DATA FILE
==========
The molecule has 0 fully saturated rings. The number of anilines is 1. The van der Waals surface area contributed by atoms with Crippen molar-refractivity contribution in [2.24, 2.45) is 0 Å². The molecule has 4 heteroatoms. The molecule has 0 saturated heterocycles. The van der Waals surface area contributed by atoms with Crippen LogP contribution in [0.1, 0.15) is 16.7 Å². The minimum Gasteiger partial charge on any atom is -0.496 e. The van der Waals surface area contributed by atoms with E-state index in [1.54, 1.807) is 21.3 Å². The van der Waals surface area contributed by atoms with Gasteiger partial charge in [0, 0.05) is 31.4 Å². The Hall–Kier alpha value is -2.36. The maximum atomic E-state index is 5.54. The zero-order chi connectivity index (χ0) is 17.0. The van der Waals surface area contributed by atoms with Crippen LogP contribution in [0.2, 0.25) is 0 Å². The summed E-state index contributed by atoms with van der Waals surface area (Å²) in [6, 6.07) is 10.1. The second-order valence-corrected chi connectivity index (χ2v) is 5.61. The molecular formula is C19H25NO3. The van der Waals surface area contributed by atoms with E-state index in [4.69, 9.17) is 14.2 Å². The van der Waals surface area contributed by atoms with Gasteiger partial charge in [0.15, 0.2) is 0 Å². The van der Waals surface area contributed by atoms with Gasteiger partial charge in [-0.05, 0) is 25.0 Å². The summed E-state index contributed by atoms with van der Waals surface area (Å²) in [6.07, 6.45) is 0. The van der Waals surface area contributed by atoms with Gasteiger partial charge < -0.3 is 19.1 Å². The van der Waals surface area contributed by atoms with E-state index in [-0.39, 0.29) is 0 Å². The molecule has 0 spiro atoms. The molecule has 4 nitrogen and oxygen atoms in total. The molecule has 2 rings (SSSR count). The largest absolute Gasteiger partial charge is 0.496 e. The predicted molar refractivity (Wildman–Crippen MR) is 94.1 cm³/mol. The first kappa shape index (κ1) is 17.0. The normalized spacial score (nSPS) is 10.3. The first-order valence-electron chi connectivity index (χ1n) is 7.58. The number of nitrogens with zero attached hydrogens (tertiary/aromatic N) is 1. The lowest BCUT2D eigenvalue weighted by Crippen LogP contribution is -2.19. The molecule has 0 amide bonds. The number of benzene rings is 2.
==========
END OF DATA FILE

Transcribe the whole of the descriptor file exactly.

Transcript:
The molecule has 0 fully saturated rings. The number of anilines is 1. The van der Waals surface area contributed by atoms with Crippen molar-refractivity contribution in [2.24, 2.45) is 0 Å². The molecule has 4 heteroatoms. The molecule has 0 saturated heterocycles. The van der Waals surface area contributed by atoms with Crippen LogP contribution in [0.1, 0.15) is 16.7 Å². The minimum Gasteiger partial charge on any atom is -0.496 e. The van der Waals surface area contributed by atoms with E-state index in [1.54, 1.807) is 21.3 Å². The van der Waals surface area contributed by atoms with Gasteiger partial charge in [0, 0.05) is 31.4 Å². The Hall–Kier alpha value is -2.36. The maximum atomic E-state index is 5.54. The zero-order chi connectivity index (χ0) is 17.0. The van der Waals surface area contributed by atoms with Crippen LogP contribution in [0.2, 0.25) is 0 Å². The summed E-state index contributed by atoms with van der Waals surface area (Å²) in [6, 6.07) is 10.1. The second-order valence-corrected chi connectivity index (χ2v) is 5.61. The molecular formula is C19H25NO3. The van der Waals surface area contributed by atoms with E-state index in [4.69, 9.17) is 14.2 Å². The van der Waals surface area contributed by atoms with Gasteiger partial charge in [0.15, 0.2) is 0 Å². The van der Waals surface area contributed by atoms with Gasteiger partial charge in [-0.05, 0) is 25.0 Å². The summed E-state index contributed by atoms with van der Waals surface area (Å²) in [6.07, 6.45) is 0. The van der Waals surface area contributed by atoms with Gasteiger partial charge < -0.3 is 19.1 Å². The van der Waals surface area contributed by atoms with E-state index in [-0.39, 0.29) is 0 Å². The molecule has 0 spiro atoms. The molecule has 4 nitrogen and oxygen atoms in total. The molecule has 2 rings (SSSR count). The largest absolute Gasteiger partial charge is 0.496 e. The predicted molar refractivity (Wildman–Crippen MR) is 94.1 cm³/mol. The first kappa shape index (κ1) is 17.0. The normalized spacial score (nSPS) is 10.3. The first-order valence-electron chi connectivity index (χ1n) is 7.58. The number of nitrogens with zero attached hydrogens (tertiary/aromatic N) is 1. The lowest BCUT2D eigenvalue weighted by Crippen LogP contribution is -2.19. The molecule has 0 amide bonds. The number of benzene rings is 2.